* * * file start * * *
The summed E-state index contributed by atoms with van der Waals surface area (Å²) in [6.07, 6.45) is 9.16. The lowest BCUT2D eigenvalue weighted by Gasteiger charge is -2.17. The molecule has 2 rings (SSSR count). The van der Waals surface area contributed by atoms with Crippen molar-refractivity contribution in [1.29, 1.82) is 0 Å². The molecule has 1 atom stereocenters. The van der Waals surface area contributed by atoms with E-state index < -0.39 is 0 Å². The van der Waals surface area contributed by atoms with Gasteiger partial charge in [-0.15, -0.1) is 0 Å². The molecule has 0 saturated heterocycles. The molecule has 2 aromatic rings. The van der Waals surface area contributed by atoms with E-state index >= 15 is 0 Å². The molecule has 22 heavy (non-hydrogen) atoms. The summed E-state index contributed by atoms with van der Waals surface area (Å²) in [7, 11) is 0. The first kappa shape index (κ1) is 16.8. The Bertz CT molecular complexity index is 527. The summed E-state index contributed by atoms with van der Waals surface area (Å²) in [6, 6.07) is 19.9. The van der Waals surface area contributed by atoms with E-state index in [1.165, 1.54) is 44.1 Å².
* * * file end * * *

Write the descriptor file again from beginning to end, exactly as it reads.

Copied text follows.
The summed E-state index contributed by atoms with van der Waals surface area (Å²) in [6.07, 6.45) is 9.16. The lowest BCUT2D eigenvalue weighted by Gasteiger charge is -2.17. The molecule has 2 rings (SSSR count). The van der Waals surface area contributed by atoms with Crippen molar-refractivity contribution in [1.29, 1.82) is 0 Å². The molecule has 1 atom stereocenters. The van der Waals surface area contributed by atoms with E-state index < -0.39 is 0 Å². The van der Waals surface area contributed by atoms with Gasteiger partial charge in [-0.15, -0.1) is 0 Å². The molecule has 0 saturated heterocycles. The molecule has 2 aromatic rings. The van der Waals surface area contributed by atoms with E-state index >= 15 is 0 Å². The molecule has 22 heavy (non-hydrogen) atoms. The summed E-state index contributed by atoms with van der Waals surface area (Å²) in [7, 11) is 0. The first kappa shape index (κ1) is 16.8. The Bertz CT molecular complexity index is 527. The summed E-state index contributed by atoms with van der Waals surface area (Å²) in [6, 6.07) is 19.9. The van der Waals surface area contributed by atoms with E-state index in [1.165, 1.54) is 44.1 Å².